T-AKE 2 working hard during first deployment
By Gillian Brigham, SEALOGEUR Public Affairs
Military Sealift Command dry cargo/ammunition ship USNS Sacagawea got underway for its first deployment Dec. 11 and since then has been busy in the U.S. Navy's 5th Fleet area of operations.
Oil spill exercise
Just days after arriving in theater, Sacagawea took part in an oil spill response drill Feb. 5 at the Port of Jebel Ali in the United Arab Emirates.
MSC logistics ships operating in the area frequently stop in Jebel Ali to load supplies and fuel they need to deliver to U.S. Navy and coalition warships conducting maritime security operations in the Persian Gulf.
The purpose of the drill was to test the Port of Jebel Ali's fire/rescue/pollution squad response time to an accidental oil spill while conducting fueling operations. The drill was organized by the commercial refueling company that loads MSC ships in the United Arab Emirates.
"Protection of the environment is a core Military Sealift Command operating principle and a responsibility we take very seriously," said Sacagawea's civil service master Capt. George McCarthy. "We share this responsibility with our partners at shoreside facilities. This exercise demonstrates our shared understanding of our responsibility and our commitment and ability to work together in its fulfillment."
For Sacagawea, the drill gave the crew a great opportunity to "test the effectiveness of our response procedures, our ability to communicate and effectively respond to situations like this," said McCarthy.
During the drill, Sacagawea simulated a leak in the cargo-loading arm, which caused fuel to spill over the side of the ship and onto the pier. The ship alerted the response team, and the on-scene commander arrived within six minutes of the alert to assess the situation. The team successfully deployed absorbent pads and booms to contain the mock spill, and a fire truck and ambulance arrived to tend to potential fires or casualties.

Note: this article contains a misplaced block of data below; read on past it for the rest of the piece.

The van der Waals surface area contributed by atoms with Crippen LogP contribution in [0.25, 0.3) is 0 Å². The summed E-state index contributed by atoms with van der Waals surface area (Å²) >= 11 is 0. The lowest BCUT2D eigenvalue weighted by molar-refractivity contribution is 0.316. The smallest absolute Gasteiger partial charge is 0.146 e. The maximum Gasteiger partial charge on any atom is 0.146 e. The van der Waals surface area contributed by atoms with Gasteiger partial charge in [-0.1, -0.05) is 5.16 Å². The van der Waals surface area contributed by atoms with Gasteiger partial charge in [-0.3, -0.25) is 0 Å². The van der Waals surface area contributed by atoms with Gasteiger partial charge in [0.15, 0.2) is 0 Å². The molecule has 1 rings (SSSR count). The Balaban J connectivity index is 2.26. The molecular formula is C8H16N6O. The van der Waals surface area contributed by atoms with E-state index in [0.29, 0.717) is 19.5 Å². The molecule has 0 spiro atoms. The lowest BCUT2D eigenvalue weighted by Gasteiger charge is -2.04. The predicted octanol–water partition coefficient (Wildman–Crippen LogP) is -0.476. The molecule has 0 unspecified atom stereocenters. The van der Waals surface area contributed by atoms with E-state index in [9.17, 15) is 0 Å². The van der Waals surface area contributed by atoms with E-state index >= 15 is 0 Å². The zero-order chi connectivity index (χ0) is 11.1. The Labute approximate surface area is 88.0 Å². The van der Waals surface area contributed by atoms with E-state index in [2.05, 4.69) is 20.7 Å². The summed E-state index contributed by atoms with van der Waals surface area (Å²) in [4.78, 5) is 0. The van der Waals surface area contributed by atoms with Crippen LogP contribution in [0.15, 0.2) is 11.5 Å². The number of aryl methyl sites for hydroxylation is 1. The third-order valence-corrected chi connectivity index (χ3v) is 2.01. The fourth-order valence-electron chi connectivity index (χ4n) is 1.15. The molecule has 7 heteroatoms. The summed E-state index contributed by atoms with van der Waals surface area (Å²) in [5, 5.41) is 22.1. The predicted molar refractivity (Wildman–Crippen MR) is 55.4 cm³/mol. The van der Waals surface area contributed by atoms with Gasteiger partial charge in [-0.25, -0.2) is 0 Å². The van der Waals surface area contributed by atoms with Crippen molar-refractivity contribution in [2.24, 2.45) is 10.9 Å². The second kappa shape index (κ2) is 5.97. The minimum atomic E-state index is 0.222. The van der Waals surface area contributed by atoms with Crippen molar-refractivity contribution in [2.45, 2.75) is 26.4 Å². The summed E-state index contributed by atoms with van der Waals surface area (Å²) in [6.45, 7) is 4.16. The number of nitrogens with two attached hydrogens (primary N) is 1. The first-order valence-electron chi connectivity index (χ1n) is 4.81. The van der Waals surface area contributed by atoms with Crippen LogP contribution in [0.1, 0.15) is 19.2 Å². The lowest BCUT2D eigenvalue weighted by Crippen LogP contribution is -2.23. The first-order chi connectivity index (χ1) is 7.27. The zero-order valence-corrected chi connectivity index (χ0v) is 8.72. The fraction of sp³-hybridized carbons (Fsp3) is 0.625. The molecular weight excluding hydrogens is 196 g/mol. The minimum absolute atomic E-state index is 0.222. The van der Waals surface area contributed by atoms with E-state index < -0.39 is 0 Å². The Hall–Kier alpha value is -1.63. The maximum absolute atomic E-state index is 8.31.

"The active participation by Sacagawea's crew is highly commendable," said the fuel company manager Deepak Bhatia. "They demonstrated a high degree of professionalism and spirit in making this drill a success."
Rescue at sea
Seventeen days later, Sacagawea rescued 10 Iraqi citizens from a sinking 250-foot coastal tanker in the central Persian Gulf.
The Bahrain-based maritime liaison office issued an alert that the North Korean-flagged MV Nadi was sinking and that the ship's crew needed assistance Feb. 22. Nadi, which was actively flooding, had been operating without power for a week, and its crew members were suffering from dehydration and exhaustion.
Sacagawea, which was conducting logistics operations in the area, arrived on-scene to help shortly after the distress call.
Aircraft from aircraft carrier USS Harry S. Truman's Helicopter Anti-Submarine Squadron 7 picked up the seamen and delivered them to Sacagawea, where they were examined by medical officers.
"Sacagawea's crew provided shower facilities, laundered the rescued crew's clothing and provided meals," said McCarthy. "Many crew members also generously donated clothing, outerwear and shoes."
MV Nadi's captain thanked Sacagawea's crew for giving them back their lives.
The helicopters transferred the Iraqi mariners to the United Kingdom's Royal Fleet Auxiliary landing ship dock Cardigan Bay Feb. 23. The next day, the mariners were transferred to the Iraqi navy for further transport to their country of origin.
This is the maiden deployment of Sacagawea, the second ship of MSC's new class of Lewis and Clark dry cargo/ammunition ships. Sacagawea is currently serving in the Middle East.
Navy Lt. j.g. Christopher Lisk, Commander Task Force 53, contributed to this article.